Lamborghini – from World War II to Clarkson’s Farm
18th June 2021
Thanks to Jeremy Clarkson’s new Amazon Prime series, the British public will be more aware than ever of Lamborghini tractors, but outside of Clarkson’s high jinks are 73 years of hidden tractor history.
When Jeremy Clarkson first announced he had bought a Lamborghini tractor it was met with many eye-rolls, and anyone who has watched his eight-part series will know that he encountered more than a few problems operating his Lamborghini R8 270 DCR.
Those outside of the agricultural community could easily be fooled into thinking that the tractor was the result of a foolish car company trying to cash in on the farming market by making the biggest, brashest tractor they could.
In fact, Lamborghini began producing tractors nearly 20 years before they moved into the luxury car industry they are best known for today. The brand’s tractor sector represents 70 years of Italian design, ingenuity and resilience.
Following the Second World War, Italy was in dire need of agricultural equipment. In financial ruins and having lost most of its infrastructure, the country needed affordable solutions to its growing issues.
The early Lamborghinis
When Lamborghini Trattori was founded in 1948 by Ferruccio Lamborghini, the company used discarded war materials to produce its first tractors. Ferruccio had a long history with machinery. Having grown up in an agricultural family with their vineyard, it was likely he started working on the family tractors at a young age before going on to study mechanics. During the war he served as a supervisor of vehicle maintenance in the Italian Air Force.
Following a short stint as a British prisoner of war, Ferruccio Lamborghini returned home and embarked on a life of innovation which helped the country rebound from its war-time woes.
These first models, using reclaimed parts, were far and away from the modern luxury you would associate with the brand today. The designs were simple, using components from haulage and military machines. The tractors were cheap and easy to repair – it’s unlikely Jeremy Clarkson would describe his modern model as either of those things.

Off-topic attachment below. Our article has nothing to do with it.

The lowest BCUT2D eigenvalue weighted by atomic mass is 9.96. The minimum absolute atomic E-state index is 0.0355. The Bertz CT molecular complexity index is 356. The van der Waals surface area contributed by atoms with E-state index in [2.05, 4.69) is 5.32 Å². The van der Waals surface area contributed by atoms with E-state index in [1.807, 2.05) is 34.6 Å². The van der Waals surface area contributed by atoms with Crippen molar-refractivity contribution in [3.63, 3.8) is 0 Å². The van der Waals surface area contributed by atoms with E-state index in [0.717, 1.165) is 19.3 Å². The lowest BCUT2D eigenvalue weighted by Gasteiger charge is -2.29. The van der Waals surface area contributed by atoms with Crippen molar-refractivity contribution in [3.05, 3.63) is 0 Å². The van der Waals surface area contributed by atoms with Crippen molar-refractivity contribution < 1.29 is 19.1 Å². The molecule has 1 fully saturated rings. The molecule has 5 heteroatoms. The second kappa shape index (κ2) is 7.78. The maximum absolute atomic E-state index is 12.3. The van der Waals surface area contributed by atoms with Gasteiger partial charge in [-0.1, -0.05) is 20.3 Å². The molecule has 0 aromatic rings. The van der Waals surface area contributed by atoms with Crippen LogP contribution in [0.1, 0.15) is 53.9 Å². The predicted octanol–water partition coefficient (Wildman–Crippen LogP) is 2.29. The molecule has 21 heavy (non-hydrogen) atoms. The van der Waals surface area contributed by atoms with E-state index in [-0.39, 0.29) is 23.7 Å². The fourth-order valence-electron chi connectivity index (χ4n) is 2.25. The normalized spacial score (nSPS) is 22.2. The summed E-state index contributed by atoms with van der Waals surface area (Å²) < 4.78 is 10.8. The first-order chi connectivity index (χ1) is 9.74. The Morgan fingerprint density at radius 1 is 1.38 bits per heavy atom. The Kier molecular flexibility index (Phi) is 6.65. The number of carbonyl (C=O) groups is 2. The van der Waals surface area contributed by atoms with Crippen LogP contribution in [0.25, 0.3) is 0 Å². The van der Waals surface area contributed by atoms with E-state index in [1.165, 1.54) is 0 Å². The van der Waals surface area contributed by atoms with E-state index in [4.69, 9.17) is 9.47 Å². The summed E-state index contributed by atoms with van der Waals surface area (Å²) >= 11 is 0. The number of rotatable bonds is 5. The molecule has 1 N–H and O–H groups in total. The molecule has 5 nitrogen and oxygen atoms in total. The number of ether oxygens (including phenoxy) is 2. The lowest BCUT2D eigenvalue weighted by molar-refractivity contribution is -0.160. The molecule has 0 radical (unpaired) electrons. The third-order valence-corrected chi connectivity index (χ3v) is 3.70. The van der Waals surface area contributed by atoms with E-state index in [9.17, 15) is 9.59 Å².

A turning point
Within just a few years, the company was in a position to move on from their scavenged designs, and in 1951, they launched the ‘L 33’. This marked a turning point for the company as the first production tractor made entirely by Lamborghini, with the exception of the engine: a diesel-fuelled 3,500 cc in-line 6 cylinder Morris, equipped with a new fuel atomiser patented by Ferruccio Lamborghini.
The first Lamborghini crawler, the DL 25 C, was introduced in 1955, followed by the DL 30 C in characteristic bright yellow colour.
It was during the 1960s that Lamborghini began adding the more luxurious modern conveniences we now expect to find in the cab and under the hood. In 1962, they introduced four wheel drive with its ‘2R DT’ model, also featuring air cooled engines. They also offered the first tractors in Italy to be fitted with a synchronised gearbox as standard.
Bigger and more powerful
One year later in 1963, Ferruccio discovered that his Ferrari was made using the same clutch and other parts that were going into his tractors, so promptly decided he could make his own luxury cars. This soon became the most famous of his enterprises, but work on tractors continued and they have remained in steady production from 1948 to the present day.
In the 1970s, with Ferruccio moving into retirement, Lamborghini became part of SAME Deutz-Fahr, which remains its parent company now.
Over the subsequent decades, the tractors have gotten bigger and more powerful with the R6, R7 and R8 ranges entering production at the turn of this century.
The model that is now hitting headlines after starring in Clarkson’s Farm is the R8 270 DCR. Fitted with Deutz Common Rail TIER III engines with 24 valve heads, Lamborghini describes the machine as its flagship model and “an imposing beast”.
The UK public was largely unaware of Lamborghini tractors until Jeremy’s hit the news, as they have remained a rather uncommon sight in our fields.
There’s no doubt that the giant specimen Jeremy Clarkson chose is impractical for the English countryside, but when viewed as the end product of 73 years of development from wartime scrap, it can’t help but be a little inspiring.